Virginia Marijuana Legalization Bills Clear Procedural Floor Hurdles Ahead Of Friday Deadline
Bills to legalize marijuana in Virginia cleared key procedural floor votes on Thursday, setting them up for final passage in their originating chambers on Friday.
In both the House of Delegates and Senate, lawmakers advanced the reform legislation on second reading.
Members of the House agreed to adopt a substitute version that was approved by the Courts of Justice Committee last week. The Senate advanced its version of the legalization bill later in the day after adopting a Judiciary Committee substitute and amendments from the Finance and Appropriations Committee.
Both pieces of legislation were subject to multiple committee and subcommittee hearings in recent weeks, with legislators debating and making revisions to their proposals. Legislators focused on a number of issues, such as qualifications for social equity cannabis licensees, local control over how and where marijuana businesses can operate, home cultivation rights, vertical integration rules for the market and timelines for implementing the end of prohibition.
Both the House and Senate had cleared the bills on first reading on Wednesday. Now the companion pieces of legislation head to votes on final passage in their respective chambers, with votes expected Friday—a critical mid-session “crossover” deadline to transmit bills from the originating body to the other chamber.
All of this comes after Gov. Ralph Northam (D) and top lawmakers unveiled their legalization proposal last month.
House Majority Leader Charniele Herring (D) gave her chamber a comprehensive overview of the bill’s main components during Thursday’s session, emphasizing the social equity, public safety and regulatory components of the legislation.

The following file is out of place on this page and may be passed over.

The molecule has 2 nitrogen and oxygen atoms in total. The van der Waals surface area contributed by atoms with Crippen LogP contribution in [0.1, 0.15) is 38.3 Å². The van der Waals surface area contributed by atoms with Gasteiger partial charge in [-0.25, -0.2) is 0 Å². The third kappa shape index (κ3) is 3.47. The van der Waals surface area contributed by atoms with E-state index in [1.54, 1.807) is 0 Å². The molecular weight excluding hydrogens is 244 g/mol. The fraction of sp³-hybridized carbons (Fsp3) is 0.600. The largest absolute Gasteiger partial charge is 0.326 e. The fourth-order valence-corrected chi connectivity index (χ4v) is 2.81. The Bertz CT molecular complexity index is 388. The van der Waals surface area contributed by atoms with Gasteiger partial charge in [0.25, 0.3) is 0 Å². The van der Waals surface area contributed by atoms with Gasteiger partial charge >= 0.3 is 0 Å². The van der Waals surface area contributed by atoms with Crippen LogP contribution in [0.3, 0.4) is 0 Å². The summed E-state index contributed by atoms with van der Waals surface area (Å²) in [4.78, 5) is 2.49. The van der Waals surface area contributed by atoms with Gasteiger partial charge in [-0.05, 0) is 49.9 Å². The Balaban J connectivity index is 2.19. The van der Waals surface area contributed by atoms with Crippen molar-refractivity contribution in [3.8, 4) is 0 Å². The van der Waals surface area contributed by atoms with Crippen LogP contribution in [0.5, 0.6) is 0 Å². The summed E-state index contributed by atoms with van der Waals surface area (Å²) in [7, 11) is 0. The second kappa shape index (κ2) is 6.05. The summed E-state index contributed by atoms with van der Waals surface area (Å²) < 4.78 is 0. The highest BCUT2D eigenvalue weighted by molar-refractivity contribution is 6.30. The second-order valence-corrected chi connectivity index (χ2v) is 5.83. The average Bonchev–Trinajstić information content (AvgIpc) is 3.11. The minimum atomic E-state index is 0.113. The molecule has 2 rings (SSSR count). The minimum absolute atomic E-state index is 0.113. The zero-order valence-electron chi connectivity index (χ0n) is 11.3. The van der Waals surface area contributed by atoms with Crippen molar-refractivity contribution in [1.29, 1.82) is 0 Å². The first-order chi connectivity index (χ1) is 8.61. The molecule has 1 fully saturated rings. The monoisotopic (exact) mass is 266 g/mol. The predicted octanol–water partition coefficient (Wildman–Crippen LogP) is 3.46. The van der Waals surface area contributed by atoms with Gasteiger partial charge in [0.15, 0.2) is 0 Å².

“It will promote diverse participation in the newly created cannabis industry, and the bill is structured for reinvesting in communities harmed by prohibition,” the lawmaker said.
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Legislative leaders have stressed that there will be further opportunities to revise the measures as the bills move forward—but that requires both chambers to pass their respective versions by Friday so that they can be crossed over.
After that point it is expected that a bicameral conference committee will be empaneled to resolve the differences between the two chambers’ bills and merge them into a single proposal that the full legislature can send to the governor’s desk.
Under the legislation, adults 21 and older would be able to purchase and possess up to one ounce of cannabis and cultivate up to four plants for personal use, two of which could be mature. It also provides for automatic expungements for certain prior marijuana convictions.
Tax revenue from cannabis sales would partly fund pre-K education programs for at-risk youth and would support public health initiatives.
Support for legalizing marijuana is strong in Virginia, according to a poll released this week. It found that a majority of adults in the Commonwealth (68 percent) favor adult-use legalization, and that includes a slim majority of Republicans (51 percent).
The legislature has also taken up a number of other more modest cannabis reform proposals this session.
Bills to allow medical patients to access whole-flower cannabis in addition to oils, facilitate automatic expungements for certain marijuana convictions, protect employment rights of medical cannabis patients and allow those in hospice and nursing facilities to access medical marijuana have each advanced in recent days.
Virginia lawmakers passed separate legislation last year that decriminalized possession of up to an ounce of marijuana, replacing existing penalties with a $25 civil fine and no threat of jail time. The law took effect last July.
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Photo courtesy of Brian Shamblen.